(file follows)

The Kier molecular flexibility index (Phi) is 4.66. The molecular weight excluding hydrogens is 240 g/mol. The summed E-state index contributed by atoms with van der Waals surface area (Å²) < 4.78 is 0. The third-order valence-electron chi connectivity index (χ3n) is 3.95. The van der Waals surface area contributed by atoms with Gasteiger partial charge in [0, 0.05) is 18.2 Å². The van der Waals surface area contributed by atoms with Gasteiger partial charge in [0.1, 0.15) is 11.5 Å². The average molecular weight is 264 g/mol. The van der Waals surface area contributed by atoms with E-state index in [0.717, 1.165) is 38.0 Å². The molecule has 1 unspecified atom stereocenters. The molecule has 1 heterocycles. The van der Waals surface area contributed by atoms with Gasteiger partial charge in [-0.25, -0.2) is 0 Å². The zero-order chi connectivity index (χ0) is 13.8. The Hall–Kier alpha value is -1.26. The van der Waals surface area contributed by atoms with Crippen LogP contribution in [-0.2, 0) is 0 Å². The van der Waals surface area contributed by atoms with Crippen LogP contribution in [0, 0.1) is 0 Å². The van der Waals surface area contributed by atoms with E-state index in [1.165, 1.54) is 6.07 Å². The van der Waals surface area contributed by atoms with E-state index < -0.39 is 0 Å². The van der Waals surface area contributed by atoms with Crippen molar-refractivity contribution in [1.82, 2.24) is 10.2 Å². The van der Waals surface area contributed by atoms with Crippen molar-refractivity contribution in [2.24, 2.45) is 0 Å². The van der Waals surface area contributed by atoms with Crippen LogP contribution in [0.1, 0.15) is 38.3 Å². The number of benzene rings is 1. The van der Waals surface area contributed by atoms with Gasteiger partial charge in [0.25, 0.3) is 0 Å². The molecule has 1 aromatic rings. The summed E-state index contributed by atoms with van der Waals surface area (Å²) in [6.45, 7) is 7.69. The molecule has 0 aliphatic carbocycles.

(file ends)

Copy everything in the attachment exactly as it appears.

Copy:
The Kier molecular flexibility index (Phi) is 4.66. The molecular weight excluding hydrogens is 240 g/mol. The summed E-state index contributed by atoms with van der Waals surface area (Å²) < 4.78 is 0. The third-order valence-electron chi connectivity index (χ3n) is 3.95. The van der Waals surface area contributed by atoms with Gasteiger partial charge in [0, 0.05) is 18.2 Å². The van der Waals surface area contributed by atoms with Gasteiger partial charge in [0.1, 0.15) is 11.5 Å². The average molecular weight is 264 g/mol. The van der Waals surface area contributed by atoms with E-state index in [0.717, 1.165) is 38.0 Å². The molecule has 1 unspecified atom stereocenters. The molecule has 1 heterocycles. The van der Waals surface area contributed by atoms with Gasteiger partial charge in [-0.25, -0.2) is 0 Å². The zero-order chi connectivity index (χ0) is 13.8. The Hall–Kier alpha value is -1.26. The van der Waals surface area contributed by atoms with Crippen LogP contribution in [-0.2, 0) is 0 Å². The van der Waals surface area contributed by atoms with Crippen LogP contribution in [0, 0.1) is 0 Å². The van der Waals surface area contributed by atoms with E-state index in [1.165, 1.54) is 6.07 Å². The van der Waals surface area contributed by atoms with E-state index < -0.39 is 0 Å². The van der Waals surface area contributed by atoms with Crippen molar-refractivity contribution in [1.82, 2.24) is 10.2 Å². The van der Waals surface area contributed by atoms with Crippen molar-refractivity contribution in [2.24, 2.45) is 0 Å². The van der Waals surface area contributed by atoms with Crippen LogP contribution in [0.1, 0.15) is 38.3 Å². The number of benzene rings is 1. The van der Waals surface area contributed by atoms with Gasteiger partial charge in [0.25, 0.3) is 0 Å². The molecule has 1 aromatic rings. The summed E-state index contributed by atoms with van der Waals surface area (Å²) in [6.45, 7) is 7.69. The molecule has 0 aliphatic carbocycles.